Last week, President Trump continued making headlines after testing positive for COVID-19, and now that we’re closer to winter, infections are slowly crawling up across the country. This is dire on college campuses, where more than 130,000 cases have been tracked to date, according to a report.
The coronavirus is causing a “historic decimation” of Latinos, one expert said, pointing to health disparities that target Latinos. This week’s “5 Essential Updates” for our gente include what these health effects mean for us in the long term, updates on the paycheck protection program, and Latino films to enjoy at home.
1. Historic decimation — The virus is taking away a whole generation of Latino “mothers, fathers and brothers and sisters” — in their 40s, 50s and 60s. “Hispanic male, Hispanic female, black female, black male, Hispanic, Hispanic, Hispanic, Hispanic”. This is how Dr. Peter Hotez described people who have died of COVID-19.
2. Immigration office hit — We’re in a pandemic but people in the U.S. are still waiting to get their citizenship, and depending on immigration offices. One location in Florida closed temporarily when a worker tested positive for COVID-19, but now it’s back open and Latinos are able to proceed with socially-distanced citizenship ceremonies.
3. The PPP failed many Latinos — When the COVID-19 pandemic hit, Congress passed the Paycheck Protection Program to boost small businesses and provide support. Millions of business owners applied for money, but many had their applications denied without explanation, including 13% of Latino business owners.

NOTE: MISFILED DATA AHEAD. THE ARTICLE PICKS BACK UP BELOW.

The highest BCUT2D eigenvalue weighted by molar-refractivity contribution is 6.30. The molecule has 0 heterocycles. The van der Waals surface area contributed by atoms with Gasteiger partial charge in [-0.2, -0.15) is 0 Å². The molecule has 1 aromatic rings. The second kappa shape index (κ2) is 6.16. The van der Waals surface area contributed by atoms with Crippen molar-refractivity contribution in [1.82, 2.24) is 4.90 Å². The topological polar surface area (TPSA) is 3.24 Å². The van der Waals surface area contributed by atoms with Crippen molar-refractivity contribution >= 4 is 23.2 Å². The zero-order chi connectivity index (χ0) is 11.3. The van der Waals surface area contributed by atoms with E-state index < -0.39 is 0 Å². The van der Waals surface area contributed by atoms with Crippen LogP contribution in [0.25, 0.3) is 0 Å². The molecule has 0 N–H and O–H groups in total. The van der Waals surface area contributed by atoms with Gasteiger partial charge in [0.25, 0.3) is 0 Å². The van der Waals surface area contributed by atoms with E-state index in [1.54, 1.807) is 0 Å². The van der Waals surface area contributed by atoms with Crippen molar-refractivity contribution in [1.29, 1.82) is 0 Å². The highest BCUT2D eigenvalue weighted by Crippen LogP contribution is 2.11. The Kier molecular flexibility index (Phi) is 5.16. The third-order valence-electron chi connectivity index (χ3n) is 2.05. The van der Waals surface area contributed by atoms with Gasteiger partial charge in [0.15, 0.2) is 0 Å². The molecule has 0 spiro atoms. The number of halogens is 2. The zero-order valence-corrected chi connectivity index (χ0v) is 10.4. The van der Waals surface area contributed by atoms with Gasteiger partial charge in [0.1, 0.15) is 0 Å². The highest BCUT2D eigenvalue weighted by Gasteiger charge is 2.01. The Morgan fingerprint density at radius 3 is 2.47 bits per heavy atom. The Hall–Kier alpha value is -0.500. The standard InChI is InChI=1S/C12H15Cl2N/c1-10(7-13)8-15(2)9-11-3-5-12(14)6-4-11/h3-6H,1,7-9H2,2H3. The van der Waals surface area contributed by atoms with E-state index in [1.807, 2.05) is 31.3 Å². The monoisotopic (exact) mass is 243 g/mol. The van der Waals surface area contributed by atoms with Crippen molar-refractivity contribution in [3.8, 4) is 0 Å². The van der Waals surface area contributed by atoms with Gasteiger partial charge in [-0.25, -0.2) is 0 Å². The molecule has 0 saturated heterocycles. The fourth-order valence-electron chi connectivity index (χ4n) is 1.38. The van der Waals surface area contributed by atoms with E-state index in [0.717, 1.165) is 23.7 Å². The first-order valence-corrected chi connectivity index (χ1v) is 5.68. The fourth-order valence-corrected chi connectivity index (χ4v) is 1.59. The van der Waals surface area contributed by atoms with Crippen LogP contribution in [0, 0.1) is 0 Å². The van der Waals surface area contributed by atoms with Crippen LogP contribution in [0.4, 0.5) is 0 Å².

4. Pandemic brings new chances — Lupita’s Corner Market is a family-owned market in Los Angeles that strives to create healthy options for the community. Like many other small businesses, they’ve lost a significant amount of their revenue during the pandemic. They’re adapting, in part by promoting offerings on social media and partnering with farmer’s markets to give away free groceries 🥕🍏🍇
5. — Latino films for quarantine — Since most movie theaters are still closed, it’s a good time to get acquainted with Latino films from home. For National Hispanic Heritage Month, The New York Times put together a list of must-watch films from Latino protagonists. Their picks include the 2020 documentary on astrologer Walter Mercado, ‘Mucho Mucho Amor’, a 2017 documentary of activist Dolores Huerta, ‘Dolores’, and the 2012 coming-of-age indie film ‘Mosquita y Mari’.